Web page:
Katana Zero

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Katana ZERO – Review

Arguably one of the most addictive indie action games I’ve ever played. EVER! It brings me such excitement to present to you the newly released indie game ‘Katana ZERO’

Akiisoft have absolutely captured the hack-n-slash, side scrolling, action platformer aspect to a T. Katana Zero is addictive, it’s colourful and it creates its own twist on the genre that gives it its own personality.

Without further delay, here we go!

Katana Zero

Katana Zero

Katana ZERO is set in a neo-noir world, where you are poised as playing a katana wielding samurai. After hacking and slashing your way through the opening scenes, a dream sequence occurs. After interacting briefly with the dream, you snap wide awake with the heading ’10 Days Remain’ greeting you.

10 days to what? What the hell was that dream about?

You then travel to what appears to be your half psychologist half mission giver. It’s unclear whether he’s your boss or just the mission provider who holds rank. Either way, its kind of a quirky arrangement.

Katana ZERO provides interactive dialogue choices during cutscenes too. This can either boost or hinder the gameplay, giving your playable character his own sense of identity. Some of the choices are quite comedic, playing out in the similar back and forth conversations that Keanu Reeves character John Wick may have come to find himself in.

As the game progress, you come to find that everything you have based your current life on isn’t what it seems. The agency you work for has been giving you ‘medicine’, which is why your character has the ability to slow down time and re-live situations by reviving and rewinding time. However, this ‘medicine’ it’s a powerful military drug that is starting to produce more terrible side effects the more the user is exposed to it.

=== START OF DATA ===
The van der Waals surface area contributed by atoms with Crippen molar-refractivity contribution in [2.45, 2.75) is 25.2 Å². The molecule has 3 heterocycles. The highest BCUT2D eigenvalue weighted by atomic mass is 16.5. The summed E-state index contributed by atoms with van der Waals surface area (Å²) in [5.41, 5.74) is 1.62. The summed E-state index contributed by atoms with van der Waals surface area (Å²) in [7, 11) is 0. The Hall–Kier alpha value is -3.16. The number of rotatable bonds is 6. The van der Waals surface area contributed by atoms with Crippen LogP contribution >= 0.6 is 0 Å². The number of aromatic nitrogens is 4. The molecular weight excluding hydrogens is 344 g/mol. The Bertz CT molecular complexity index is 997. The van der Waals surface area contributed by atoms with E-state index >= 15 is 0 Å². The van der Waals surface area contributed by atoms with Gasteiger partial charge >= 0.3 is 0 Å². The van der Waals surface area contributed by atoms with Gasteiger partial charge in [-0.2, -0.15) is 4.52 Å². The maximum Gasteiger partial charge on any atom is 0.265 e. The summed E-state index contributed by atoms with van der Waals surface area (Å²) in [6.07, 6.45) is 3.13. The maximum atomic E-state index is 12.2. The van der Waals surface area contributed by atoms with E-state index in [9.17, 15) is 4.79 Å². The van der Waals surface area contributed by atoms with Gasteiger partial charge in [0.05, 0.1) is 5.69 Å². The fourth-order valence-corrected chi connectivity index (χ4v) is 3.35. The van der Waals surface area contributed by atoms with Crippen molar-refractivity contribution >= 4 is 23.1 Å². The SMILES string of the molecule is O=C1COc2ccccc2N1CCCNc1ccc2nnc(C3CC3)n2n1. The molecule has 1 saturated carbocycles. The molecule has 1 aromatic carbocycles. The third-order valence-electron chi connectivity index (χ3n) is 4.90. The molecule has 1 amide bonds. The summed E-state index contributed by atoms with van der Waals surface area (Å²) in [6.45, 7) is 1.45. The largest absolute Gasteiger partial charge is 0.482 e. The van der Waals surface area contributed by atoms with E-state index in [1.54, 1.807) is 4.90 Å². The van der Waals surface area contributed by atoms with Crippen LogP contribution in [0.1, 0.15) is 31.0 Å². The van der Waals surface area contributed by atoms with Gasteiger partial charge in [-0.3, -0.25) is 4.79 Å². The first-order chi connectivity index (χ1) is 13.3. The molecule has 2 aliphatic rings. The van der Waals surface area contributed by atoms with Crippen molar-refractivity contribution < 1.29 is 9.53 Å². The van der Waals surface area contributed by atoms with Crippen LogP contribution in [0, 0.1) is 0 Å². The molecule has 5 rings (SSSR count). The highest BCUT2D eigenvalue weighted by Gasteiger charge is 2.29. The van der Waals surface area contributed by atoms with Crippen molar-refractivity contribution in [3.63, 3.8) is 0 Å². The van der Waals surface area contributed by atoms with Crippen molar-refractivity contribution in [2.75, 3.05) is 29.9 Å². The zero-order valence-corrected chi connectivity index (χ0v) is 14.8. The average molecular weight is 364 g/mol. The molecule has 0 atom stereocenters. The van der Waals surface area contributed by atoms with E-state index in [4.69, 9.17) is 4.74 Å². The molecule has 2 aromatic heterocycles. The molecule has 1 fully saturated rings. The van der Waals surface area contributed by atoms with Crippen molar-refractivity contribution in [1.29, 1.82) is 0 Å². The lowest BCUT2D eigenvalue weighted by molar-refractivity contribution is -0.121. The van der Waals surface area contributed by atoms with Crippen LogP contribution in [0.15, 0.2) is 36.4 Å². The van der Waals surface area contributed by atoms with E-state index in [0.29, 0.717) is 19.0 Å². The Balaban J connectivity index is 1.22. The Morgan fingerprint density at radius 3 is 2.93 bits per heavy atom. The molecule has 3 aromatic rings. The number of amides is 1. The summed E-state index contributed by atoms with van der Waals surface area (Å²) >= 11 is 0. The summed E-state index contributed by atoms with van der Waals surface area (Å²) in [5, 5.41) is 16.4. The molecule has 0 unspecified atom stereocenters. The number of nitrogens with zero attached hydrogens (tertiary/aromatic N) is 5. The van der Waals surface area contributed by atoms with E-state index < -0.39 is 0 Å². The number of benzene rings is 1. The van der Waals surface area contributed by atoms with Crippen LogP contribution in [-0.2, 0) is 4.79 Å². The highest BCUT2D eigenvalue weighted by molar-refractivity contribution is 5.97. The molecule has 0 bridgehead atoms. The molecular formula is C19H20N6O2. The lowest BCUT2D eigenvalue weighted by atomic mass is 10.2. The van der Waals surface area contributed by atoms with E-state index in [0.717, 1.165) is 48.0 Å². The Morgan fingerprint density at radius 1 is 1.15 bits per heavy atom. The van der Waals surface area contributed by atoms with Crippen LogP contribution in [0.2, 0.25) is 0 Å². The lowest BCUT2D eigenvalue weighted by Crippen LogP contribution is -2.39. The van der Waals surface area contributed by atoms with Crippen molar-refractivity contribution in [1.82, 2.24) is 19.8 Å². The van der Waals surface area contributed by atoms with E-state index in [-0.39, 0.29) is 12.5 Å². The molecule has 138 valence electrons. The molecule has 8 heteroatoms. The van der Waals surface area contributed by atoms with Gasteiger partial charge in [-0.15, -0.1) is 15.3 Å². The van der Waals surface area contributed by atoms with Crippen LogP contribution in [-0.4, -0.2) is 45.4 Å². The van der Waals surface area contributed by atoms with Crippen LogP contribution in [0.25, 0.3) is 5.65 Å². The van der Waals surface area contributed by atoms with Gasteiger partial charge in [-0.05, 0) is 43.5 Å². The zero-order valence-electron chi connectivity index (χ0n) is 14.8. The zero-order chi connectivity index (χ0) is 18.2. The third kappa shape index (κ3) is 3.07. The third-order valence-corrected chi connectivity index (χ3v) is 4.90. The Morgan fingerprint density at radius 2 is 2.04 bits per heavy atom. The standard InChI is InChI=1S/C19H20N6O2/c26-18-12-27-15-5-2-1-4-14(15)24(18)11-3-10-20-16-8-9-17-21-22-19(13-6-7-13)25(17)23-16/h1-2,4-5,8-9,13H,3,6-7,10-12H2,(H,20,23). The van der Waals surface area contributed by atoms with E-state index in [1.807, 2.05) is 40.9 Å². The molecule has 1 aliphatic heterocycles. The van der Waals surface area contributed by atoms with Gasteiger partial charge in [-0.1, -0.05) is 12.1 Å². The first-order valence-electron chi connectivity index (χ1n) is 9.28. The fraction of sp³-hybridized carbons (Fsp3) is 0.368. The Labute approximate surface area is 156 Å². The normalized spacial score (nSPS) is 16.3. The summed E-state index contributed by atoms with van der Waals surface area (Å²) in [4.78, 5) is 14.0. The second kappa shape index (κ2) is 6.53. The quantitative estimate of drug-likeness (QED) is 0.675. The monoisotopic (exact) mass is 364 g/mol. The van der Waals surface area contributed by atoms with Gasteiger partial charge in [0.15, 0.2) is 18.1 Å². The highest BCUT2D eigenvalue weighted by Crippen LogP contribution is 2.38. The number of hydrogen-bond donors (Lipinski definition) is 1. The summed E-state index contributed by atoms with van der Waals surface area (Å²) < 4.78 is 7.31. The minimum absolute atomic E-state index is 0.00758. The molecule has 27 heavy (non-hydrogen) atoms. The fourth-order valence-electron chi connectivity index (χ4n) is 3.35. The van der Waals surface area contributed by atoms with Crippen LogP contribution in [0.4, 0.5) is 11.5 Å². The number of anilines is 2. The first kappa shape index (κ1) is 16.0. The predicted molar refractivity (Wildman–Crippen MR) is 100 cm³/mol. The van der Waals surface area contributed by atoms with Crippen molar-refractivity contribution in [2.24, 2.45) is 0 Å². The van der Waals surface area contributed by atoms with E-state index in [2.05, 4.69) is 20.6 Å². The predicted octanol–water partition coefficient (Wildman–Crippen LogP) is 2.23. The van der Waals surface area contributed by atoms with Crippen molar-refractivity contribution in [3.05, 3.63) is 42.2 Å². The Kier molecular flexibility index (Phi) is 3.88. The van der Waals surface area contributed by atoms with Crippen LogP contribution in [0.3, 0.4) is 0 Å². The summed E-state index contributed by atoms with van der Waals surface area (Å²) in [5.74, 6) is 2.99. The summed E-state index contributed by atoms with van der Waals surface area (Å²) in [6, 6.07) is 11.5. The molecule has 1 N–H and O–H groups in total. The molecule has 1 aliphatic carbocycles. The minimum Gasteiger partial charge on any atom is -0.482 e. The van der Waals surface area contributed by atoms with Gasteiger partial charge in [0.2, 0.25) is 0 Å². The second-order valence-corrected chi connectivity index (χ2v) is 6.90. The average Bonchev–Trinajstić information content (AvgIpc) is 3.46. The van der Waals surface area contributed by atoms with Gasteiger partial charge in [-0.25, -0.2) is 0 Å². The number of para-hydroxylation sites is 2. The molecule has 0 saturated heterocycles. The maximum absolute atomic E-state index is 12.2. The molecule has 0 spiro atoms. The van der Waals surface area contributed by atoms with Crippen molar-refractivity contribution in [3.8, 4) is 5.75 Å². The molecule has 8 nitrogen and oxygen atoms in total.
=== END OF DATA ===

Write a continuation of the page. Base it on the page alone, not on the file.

After clearing each stage, the previously mentioned daily countdown timer kicks in, reminding you that you are slowly approaching either your doom or fulfilling your fate. But as your dreams become clearer, suddenly the countdown begins to make sense…

Katana ZERO gameplay consists of your ninja-esque hero being guided through various platform-style maps, as he hacks n slashes his way to revenge. The cool addition to Katana ZERO is the ability to slow down time, helping to show off and decimate accordingly. The bullet-time inspired slow down allows your character to not only move in rapid / slow-mo, but if an enemy happens to be wielding a single shot gun, then you can simple slash the button and watch it travel back right into their face!

There are various pickups available throughout the world too. These can range from smoke grenades that can temporarily fill an area of the level with smoke, causing your enemies to lose slight of you momentarily. Weapon pickups are available too, ranging from Molotov cocktails, to butchers knifes to old timey swords, causing an instant one-hit kill on your enemies.

The fact that there is no health bar is a welcome additive to Katana ZERO. Upon dying, the game presents you with text reading: “No, no that won’t work.” The game then asks you to restart, presenting a VHS style rewind feature. The game begins to rewind time, sending you back to the beginning of the level. But, in doing this, it actually turns the game black and white, with a VHS tape rewinding sound accompanying the visuals, whilst ACTUALLY REWINDING YOUR PROGRESS THROUGH THE LEVEL!